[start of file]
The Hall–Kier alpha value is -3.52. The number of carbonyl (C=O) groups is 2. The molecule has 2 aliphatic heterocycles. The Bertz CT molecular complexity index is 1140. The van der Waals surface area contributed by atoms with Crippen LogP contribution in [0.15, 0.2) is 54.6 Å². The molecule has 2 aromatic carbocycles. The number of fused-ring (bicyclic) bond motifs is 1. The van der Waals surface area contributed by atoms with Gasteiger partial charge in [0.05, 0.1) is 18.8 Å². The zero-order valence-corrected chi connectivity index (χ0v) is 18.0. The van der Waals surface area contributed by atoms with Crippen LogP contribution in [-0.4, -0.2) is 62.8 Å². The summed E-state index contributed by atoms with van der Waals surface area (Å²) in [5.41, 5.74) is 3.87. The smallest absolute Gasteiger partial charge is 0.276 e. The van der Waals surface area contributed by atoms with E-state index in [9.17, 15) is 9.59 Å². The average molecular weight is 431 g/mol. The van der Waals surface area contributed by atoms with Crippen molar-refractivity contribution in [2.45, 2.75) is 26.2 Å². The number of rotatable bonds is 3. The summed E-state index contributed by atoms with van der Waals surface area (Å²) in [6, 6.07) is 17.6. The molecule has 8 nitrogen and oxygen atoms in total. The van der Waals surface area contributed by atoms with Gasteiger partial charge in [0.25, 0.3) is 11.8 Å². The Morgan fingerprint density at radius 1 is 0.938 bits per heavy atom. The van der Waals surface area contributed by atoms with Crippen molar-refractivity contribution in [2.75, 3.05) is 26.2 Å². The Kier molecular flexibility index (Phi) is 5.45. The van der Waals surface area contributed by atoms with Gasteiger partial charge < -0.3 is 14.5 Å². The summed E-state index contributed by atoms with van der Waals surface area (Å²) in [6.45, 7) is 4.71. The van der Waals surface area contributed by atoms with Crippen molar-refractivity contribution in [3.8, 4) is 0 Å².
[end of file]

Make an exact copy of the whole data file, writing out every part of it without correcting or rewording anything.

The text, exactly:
The Hall–Kier alpha value is -3.52. The number of carbonyl (C=O) groups is 2. The molecule has 2 aliphatic heterocycles. The Bertz CT molecular complexity index is 1140. The van der Waals surface area contributed by atoms with Crippen LogP contribution in [0.15, 0.2) is 54.6 Å². The molecule has 2 aromatic carbocycles. The number of fused-ring (bicyclic) bond motifs is 1. The van der Waals surface area contributed by atoms with Gasteiger partial charge in [0.05, 0.1) is 18.8 Å². The zero-order valence-corrected chi connectivity index (χ0v) is 18.0. The van der Waals surface area contributed by atoms with Crippen LogP contribution in [-0.4, -0.2) is 62.8 Å². The summed E-state index contributed by atoms with van der Waals surface area (Å²) in [5.41, 5.74) is 3.87. The smallest absolute Gasteiger partial charge is 0.276 e. The van der Waals surface area contributed by atoms with E-state index in [9.17, 15) is 9.59 Å². The average molecular weight is 431 g/mol. The van der Waals surface area contributed by atoms with Crippen molar-refractivity contribution in [2.45, 2.75) is 26.2 Å². The number of rotatable bonds is 3. The summed E-state index contributed by atoms with van der Waals surface area (Å²) in [6, 6.07) is 17.6. The molecule has 8 nitrogen and oxygen atoms in total. The van der Waals surface area contributed by atoms with Gasteiger partial charge in [0.25, 0.3) is 11.8 Å². The Morgan fingerprint density at radius 1 is 0.938 bits per heavy atom. The van der Waals surface area contributed by atoms with Crippen molar-refractivity contribution in [2.75, 3.05) is 26.2 Å². The Kier molecular flexibility index (Phi) is 5.45. The van der Waals surface area contributed by atoms with Gasteiger partial charge < -0.3 is 14.5 Å². The summed E-state index contributed by atoms with van der Waals surface area (Å²) in [6.45, 7) is 4.71. The van der Waals surface area contributed by atoms with Crippen molar-refractivity contribution in [3.8, 4) is 0 Å².